Word of Caution

Powders can be temperature sensitive, and almost any powder charge will show an increase in pressure (and velocity) as the thermometer rises in the summer. This matters for two reasons: a load developed during the warm months might show a relevant reduction in velocity in the dead of winter, and a load that is safe in cold temperatures could cause a dangerous pressure spike when it’s hot. For this reason, I do most load development during the summer and simply check the velocity over a chronograph when it gets cold to note any changes. Handloading isn’t inherently dangerous, but a dose of common sense is helpful. Trying to squeeze the last few fps of speed out of a cartridge is never worth the risk and is where handloaders are most likely to get themselves into trouble.

I’ve been a handloader since my teens, and it is one of the things that has taught me a great deal about how guns really work. In today’s day and age, there is no requirement to hand-load in order to be a well-armed predator hunter, but that doesn’t mean that handloading doesn’t have value. Properly tuned handloads can increase performance, cut costs, feed wildcats, and give the hunter endless bullet options. Handloading can help fill the short days after the fall hunting seasons, and with prime predator hunting season occurring during winter, the timing is perfect.

.224 Valkyrie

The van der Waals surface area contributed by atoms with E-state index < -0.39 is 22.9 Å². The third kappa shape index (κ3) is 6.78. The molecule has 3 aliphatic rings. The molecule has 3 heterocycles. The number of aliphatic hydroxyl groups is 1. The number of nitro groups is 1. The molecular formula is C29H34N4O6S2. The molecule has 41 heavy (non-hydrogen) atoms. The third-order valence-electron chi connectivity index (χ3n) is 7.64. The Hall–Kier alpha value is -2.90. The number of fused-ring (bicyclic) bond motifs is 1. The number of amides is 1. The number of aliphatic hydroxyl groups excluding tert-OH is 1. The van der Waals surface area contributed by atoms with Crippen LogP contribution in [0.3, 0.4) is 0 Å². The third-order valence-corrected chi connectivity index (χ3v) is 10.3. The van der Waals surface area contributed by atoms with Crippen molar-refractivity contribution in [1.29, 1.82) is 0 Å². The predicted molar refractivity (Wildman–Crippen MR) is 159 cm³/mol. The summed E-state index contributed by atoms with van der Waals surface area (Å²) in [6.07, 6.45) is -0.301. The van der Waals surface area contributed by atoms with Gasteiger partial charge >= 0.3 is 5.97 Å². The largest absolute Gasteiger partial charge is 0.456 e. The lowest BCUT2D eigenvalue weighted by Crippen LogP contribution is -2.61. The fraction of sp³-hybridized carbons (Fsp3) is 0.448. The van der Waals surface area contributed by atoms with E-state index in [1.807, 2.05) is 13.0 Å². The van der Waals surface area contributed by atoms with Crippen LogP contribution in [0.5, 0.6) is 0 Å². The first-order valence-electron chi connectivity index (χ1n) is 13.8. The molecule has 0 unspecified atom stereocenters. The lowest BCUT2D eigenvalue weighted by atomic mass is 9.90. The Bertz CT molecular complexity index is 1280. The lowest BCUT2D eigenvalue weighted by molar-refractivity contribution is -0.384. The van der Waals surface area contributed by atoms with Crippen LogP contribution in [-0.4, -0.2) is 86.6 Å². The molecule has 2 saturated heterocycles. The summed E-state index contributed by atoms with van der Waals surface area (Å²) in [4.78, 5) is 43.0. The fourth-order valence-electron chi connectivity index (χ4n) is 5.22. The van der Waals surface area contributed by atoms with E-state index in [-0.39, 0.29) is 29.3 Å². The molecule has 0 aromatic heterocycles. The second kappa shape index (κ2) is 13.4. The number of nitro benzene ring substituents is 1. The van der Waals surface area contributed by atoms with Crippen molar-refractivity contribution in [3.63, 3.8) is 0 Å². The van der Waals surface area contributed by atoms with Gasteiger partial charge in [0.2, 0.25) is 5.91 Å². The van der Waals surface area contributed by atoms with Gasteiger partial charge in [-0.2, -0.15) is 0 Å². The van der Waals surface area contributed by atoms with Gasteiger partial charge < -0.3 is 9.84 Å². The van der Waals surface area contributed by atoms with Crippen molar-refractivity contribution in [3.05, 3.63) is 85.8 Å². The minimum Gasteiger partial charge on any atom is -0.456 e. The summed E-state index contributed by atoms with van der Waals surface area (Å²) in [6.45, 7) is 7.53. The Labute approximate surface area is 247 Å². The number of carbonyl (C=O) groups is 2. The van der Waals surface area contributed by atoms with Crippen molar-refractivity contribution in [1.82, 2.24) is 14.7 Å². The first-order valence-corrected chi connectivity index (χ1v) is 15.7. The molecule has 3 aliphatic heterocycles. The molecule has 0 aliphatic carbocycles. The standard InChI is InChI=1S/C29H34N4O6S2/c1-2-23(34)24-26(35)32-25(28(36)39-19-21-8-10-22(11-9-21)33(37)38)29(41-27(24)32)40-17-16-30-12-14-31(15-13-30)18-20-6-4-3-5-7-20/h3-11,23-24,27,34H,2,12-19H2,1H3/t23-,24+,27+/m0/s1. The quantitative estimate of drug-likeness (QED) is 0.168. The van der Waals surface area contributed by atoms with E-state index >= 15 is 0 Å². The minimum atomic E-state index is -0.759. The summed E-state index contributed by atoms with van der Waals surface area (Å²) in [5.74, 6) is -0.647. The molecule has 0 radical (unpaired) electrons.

When we’re talking about predators, a high-velocity .22 centerfire is almost never a bad choice. Given the popu-larity of semiautos for this type of hunting, Federal Premium set out to maximize the performance of the AR-15 and its clones. The result of their engineering efforts was the .224 Valkyrie, a 6.8 SPC necked down to accept a 0.224-inch bullet. This cartridge is designed with fast (1:7-inch) rifling twists in mind, is capable of pushing long, heavy bullets at impressive velocities, and is compatible with magazines designed for the 6.8 round. How fast is it? Hornady’s fantastic 88-grain ELD has a muzzle velocity of 2,675 fps while American Eagle’s hide-saving 75-grain FMJ starts out at 3,000 fps. Compare this to the .223 Remington, where 75-grain bullets max out at 2,790 fps and the 88-grain is a no-go due to length. If you’re a fan of lighter, more frangible bullets, the .224 Valkyrie achieves nearly 3,500 fps with 60-grain bullets. In terms of real-world advantage, the Valkyrie, even with heavier bullets, has less drop and nearly 200 additional fps of velocity at 500 yards when compared to the .223 using a 75-grain match load. If absolute speed is the goal, 60-grain Valkyrie loads leave the muzzle at 3,300 fps. This type of speed coupled with a frangible bullet, such as Hornady’s V-Max, results in violent expansion and quick, clean kills—the chance of a bullet exiting and creating another hole in the hide is certainly slim. When it comes to maximizing the speed and performance of semiautomatic sporting rifles, the .224 Valkyrie is the fastest game in town.